All about bakeware

My rule of thumb has always been that you get what you pay for. This applies equally to bakeware. Twenty one years ago I was lucky enough to acquire a set of high quality stainless steel bakeware and cooking pots. To this day they look and perform as well as they did all those years ago. I bake quite regularly. I have everything from pyrex and corningware to stoneware to silicone and cheap aluminum, some of which are at least as old as the stainless steel. I must tell you that the others look much older. The silicone does not impress me despite its claims. Pastry is useless (not nice and crisp) but muffins are OK. I even bought the silicone oven mitts but find them awkward and inflexible. However the silicone baking mats are a great invention.

If one intends to bake desserts on a regular basis, this is a list of what you will need.

cake pans, 9 inch rounds, at least three if you want to make layer cakes.
square pans, both 8 and 9 inch sizes for squares and snacking cakes
large rectangular pan (9×13) for larger sheet cakes and squares (feeding a crowd)
springform pans: you will need 8, 9 and 10 inch pans if you bake a lot. Cheesecakes usually require these types of pans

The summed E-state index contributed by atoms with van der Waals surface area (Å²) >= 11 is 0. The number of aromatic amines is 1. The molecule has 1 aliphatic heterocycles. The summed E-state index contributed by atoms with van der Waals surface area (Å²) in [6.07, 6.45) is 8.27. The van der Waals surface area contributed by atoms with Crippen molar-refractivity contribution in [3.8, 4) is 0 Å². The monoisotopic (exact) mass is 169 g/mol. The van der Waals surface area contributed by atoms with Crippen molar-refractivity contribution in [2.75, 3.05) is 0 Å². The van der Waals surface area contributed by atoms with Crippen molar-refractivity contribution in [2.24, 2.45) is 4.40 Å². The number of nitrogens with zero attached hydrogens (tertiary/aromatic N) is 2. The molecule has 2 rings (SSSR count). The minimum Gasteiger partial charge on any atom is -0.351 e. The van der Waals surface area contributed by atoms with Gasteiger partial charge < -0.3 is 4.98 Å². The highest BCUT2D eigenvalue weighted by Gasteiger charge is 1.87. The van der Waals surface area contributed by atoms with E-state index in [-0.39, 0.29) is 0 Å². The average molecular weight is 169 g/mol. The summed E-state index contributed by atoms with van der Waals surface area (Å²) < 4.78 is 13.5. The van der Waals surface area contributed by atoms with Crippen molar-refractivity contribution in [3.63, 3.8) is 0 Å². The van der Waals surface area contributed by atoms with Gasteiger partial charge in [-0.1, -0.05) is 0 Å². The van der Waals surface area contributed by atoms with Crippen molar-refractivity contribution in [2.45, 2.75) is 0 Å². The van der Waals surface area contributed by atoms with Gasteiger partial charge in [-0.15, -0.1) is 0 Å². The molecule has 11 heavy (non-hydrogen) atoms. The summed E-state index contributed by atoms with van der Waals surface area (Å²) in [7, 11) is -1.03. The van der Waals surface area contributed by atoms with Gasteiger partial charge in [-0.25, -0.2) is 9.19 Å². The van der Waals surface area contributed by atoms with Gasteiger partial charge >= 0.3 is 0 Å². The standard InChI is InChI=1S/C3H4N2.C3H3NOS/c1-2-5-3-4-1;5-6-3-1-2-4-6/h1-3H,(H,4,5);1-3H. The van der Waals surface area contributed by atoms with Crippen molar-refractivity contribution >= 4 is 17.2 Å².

tart pans with removable bottoms, 7 and 9 inch rounds come in very handy though many sizes and shapes are available
bundt pans with scalloped edges make a great presentation for a pound cake
muffin tins
mini tart tins
baking sheets for cookies, buns, meringues etc
cooling racks
bread tins, glass pyrex ones work best
pie tins, 9 inch size works well
pizza pans

for baking casseroles, I prefer stoneware as it is more presentable at the table, bakes with even heat, retains its heat and comes in many sizes and shapes.

for roasting, I prefer stainless steel pans which are versatile, sturdy, long lasting, can go in the dishwasher and will not stain if using tomatoes.

I do not use aluminum baking pans anymore with the exception of the 7 and 8 inch square pans which I line with foil if making squares. Aluminum is not safe to use with acidic ingredients such as tomatoes and rhubarb. If you have ever made a tomato sauce in an aluminum pan and noticed that the pan afterward looked quite shiny, well this is not a good thing, believe me. Where do you think the stuff went?